“Last month we explained the changes to national planning policy that offer the opportunity to bring forward small scale housing development, including agricultural worker dwellings, without incurring affordable housing restrictions or Section 106 financial contribution obligations. Alongside those measures, the Government also introduced the ‘Vacant Building Credit’ (VBC) to encourage the redevelopment of vacant buildings”, says Brian Dinnis of Acorn Rural Property Consultants.
Dinnis explains that the principle of the VBC is simple in that where a vacant building is brought back into any lawful use, or is demolished to be replaced by a new building, affordable housing contributions should be payable only on any net increase in floor space. The credit is therefore aimed at preventing LPAs from seeking financial contributions towards off site affordable housing and onsite affordable units where vacant buildings are brought back into use unless there is an increase in floor space. There is no time limit on how long a building has to be vacant to qualify for the credit as long as it has not been abandoned.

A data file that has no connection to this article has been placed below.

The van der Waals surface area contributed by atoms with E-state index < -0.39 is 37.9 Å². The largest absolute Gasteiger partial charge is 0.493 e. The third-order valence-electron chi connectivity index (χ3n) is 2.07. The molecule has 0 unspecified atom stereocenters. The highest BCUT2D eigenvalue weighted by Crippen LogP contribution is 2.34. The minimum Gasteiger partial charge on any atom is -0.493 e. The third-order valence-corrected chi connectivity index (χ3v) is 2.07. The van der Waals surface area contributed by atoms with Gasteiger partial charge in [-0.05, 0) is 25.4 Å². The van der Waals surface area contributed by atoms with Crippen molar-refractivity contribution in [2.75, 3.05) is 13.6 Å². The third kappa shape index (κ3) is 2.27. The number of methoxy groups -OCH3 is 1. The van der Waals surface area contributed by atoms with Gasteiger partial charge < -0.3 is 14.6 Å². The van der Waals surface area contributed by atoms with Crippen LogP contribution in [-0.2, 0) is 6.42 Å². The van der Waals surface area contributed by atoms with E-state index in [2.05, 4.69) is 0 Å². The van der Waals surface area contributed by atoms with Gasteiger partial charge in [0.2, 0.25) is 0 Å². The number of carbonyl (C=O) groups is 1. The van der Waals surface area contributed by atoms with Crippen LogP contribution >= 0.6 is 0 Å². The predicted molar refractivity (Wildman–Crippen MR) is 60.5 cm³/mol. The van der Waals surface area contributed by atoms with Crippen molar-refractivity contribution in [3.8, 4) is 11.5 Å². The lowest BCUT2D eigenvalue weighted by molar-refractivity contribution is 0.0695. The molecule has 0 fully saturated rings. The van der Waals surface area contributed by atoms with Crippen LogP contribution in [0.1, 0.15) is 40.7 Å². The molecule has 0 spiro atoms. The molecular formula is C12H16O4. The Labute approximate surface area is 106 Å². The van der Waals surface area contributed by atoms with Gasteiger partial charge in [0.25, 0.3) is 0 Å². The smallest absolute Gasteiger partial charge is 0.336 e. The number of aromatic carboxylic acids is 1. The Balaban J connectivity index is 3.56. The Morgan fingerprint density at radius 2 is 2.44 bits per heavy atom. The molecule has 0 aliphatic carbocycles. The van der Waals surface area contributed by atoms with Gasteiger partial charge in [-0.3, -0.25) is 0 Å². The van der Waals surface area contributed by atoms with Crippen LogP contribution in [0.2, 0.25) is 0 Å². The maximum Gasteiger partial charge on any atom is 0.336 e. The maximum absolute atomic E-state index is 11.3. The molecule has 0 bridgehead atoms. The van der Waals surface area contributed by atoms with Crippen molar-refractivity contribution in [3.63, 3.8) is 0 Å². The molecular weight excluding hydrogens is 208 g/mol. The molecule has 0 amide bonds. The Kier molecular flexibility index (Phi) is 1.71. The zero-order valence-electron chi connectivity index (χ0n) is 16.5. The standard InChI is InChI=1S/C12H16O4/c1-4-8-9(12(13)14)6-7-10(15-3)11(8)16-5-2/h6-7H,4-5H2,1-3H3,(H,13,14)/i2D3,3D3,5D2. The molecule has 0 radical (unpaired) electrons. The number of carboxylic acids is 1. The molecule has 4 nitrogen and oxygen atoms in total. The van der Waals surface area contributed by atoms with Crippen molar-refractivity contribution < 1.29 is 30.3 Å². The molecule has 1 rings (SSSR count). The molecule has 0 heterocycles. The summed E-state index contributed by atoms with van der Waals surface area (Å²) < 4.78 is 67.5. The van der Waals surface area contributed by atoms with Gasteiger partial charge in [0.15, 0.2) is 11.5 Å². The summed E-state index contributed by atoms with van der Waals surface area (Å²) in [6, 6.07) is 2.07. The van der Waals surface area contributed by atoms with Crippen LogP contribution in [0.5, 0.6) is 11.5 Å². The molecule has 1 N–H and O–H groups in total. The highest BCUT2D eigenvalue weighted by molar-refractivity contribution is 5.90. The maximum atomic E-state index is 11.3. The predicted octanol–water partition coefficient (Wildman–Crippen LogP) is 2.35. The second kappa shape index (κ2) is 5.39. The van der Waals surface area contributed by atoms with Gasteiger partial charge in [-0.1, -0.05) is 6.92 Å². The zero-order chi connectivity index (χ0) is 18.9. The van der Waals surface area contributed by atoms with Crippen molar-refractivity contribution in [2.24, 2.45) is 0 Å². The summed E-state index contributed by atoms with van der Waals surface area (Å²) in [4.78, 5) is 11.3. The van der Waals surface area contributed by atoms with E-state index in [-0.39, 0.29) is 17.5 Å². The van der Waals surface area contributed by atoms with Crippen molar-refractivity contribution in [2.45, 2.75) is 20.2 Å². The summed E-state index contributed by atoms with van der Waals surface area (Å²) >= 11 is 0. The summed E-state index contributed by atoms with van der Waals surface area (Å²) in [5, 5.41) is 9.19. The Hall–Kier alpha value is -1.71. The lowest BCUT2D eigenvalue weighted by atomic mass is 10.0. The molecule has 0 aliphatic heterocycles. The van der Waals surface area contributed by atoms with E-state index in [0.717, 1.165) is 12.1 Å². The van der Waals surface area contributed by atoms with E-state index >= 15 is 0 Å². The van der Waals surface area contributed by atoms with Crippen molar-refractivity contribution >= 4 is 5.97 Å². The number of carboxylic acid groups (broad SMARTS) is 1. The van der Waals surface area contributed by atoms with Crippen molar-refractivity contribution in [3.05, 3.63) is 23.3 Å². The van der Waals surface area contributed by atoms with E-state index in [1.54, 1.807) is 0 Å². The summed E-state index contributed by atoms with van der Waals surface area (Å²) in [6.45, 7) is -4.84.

Dinnis comments that there is a lack of guidance from the Government on the VBC which is already raising some questions and that Acorn RPC is aware that some local planning authorities are looking at ways that they may be able to avoid the VBC.
“Unlike the measures that we explained last month that are subject to thresholds and do not apply to rural exception sites, the VBC is not subject to any threshold or geographic restrictions so for example residential barn conversions could be exempt from providing affordable housing”, says Dinnis. “However, the VBC has not yet been tested in applications for barn conversions and Acorn RPC has therefore contacted the Government for clarification on the use of the credit”, adds Dinnis. In the meantime, Acorn RPC would be pleased to hear from anyone interested in the new policy.
For further advice on the credit or any other rural planning matters, please contact Brian Dinnis at Acorn Rural Property Consultants on 01884 214052 or email@example.com.